I’m not a doctor. The only medical training I’ve had has been from The Red Cross (which is great and I strongly suggest everyone get CPR and first aid training). The only credentials I have are from writing about HIV for 15 years, leading support groups and being a peer counselor for GMHC.

I like to joke with some newbie medical receptionist who asks me who my primary care physician is. I tell them “I am, but my insurance company thinks it’s Dr. Paul Chambliss.”

In terms of patient-empowerment, it’s a very powerful idea to think of yourself as your primary care physician. And each of us has lots of advantages over some hired doctor. All of us have a much lighter case load (one patient, maybe two or more if you’re a family) and a much narrower field of study (whatever diseases and conditions we have).

I know I certainly feel and know what’s going on in my body better than anyone else could. Of course, not being a medical specialist does have it’s disadvantages, which is why I rely so heavily on “consulting physicians” to help me. And I sometimes need to do a little extra internet research to get up to speed.

Over the years, I’ve gotten the doctors that Vinny and I work with to treat me almost like a colleague. I always got faxes of all my labs, faxed in (and later e-mailed) my questions and problems to make the most of face-to-face time. The HIPAA privacy laws have made some of this information flow more difficult.

It was now a full week after my annual physical, and I was becoming a very impatient patient. Why hadn’t my lab results been sent over to me as they came in? Hadn’t my labs come back yet?

“Yes they had, but the doctor needs to speak with you first” - that was the sort of answer civilians get. I dashed off a quick, somewhat grumpy e-mail to my doctor to resolve this clerical mistake, so I’d once again be granted the medical equivalent of VIP access.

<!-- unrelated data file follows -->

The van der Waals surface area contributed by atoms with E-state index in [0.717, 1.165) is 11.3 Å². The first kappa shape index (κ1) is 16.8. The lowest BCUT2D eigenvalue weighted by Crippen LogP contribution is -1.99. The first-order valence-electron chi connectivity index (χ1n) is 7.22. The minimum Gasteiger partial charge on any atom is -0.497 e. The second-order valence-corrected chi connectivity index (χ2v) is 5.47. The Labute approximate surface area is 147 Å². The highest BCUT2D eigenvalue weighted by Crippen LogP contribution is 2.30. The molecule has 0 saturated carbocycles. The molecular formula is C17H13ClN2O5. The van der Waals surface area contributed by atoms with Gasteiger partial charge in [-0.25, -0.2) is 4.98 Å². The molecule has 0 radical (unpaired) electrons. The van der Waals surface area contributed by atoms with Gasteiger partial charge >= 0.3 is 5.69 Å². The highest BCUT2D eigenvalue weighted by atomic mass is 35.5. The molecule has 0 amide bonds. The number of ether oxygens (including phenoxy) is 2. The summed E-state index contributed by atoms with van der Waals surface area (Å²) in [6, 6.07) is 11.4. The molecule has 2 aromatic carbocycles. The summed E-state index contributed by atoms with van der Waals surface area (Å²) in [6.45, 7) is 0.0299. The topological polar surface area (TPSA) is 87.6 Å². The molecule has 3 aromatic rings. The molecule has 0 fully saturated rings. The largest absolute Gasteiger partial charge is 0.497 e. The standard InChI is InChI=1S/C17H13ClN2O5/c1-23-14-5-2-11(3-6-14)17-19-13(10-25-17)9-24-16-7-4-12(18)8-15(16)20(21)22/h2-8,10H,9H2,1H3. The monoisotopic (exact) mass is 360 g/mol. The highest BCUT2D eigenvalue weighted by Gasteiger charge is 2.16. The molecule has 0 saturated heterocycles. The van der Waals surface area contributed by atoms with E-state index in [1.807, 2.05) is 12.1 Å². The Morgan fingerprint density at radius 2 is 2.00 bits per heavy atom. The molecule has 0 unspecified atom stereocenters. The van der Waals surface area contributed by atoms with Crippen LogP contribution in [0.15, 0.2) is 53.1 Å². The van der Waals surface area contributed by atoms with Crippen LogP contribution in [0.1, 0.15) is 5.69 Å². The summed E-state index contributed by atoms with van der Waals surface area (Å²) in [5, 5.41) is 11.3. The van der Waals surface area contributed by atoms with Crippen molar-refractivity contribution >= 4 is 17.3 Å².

It was NOT a clerical mistake. Dr. Paul really did want to talk with me before I read my reports. I was negative for all those exotic pathogens, but I had hepatitis C. I had been vaccinated against hepatitis A and hepatitis B, but what I had was unmistakably, verifiably hepatitis C. WOW, that was a surprise!

My first phone call would always be to my husband Vinny, but he and his sister Maria and our friend Michael were heading off to see Barbra Streisand live at Madison Square Garden. At $375 a ticket, my medical news could wait until he got home.

I know a lot about HIV, and a good bit about hepatitis B (which is what Vinny has been battling). But surprisingly, I knew almost nothing about hepatitis C, and I needed a crash course. Well, our own website, HepMag.com, just happens to have one of the very best hepatitis C tutorials. I did more research and started my list of questions.

When Vinny got home, I heard all about the best concert ever and all the celebrities he ran into. He even stayed awake for the whole thing, which, if you know Vinny’s health these days, NEVER happens. When he was done glowing and gushing, I told him that I had some not so great news and sat him down. That was a hard conversation to have. Vinny had always been the patient and I was the caregiver. I wasn’t supposed to get sick. We talked for a while, but I just couldn’t stay awake anymore.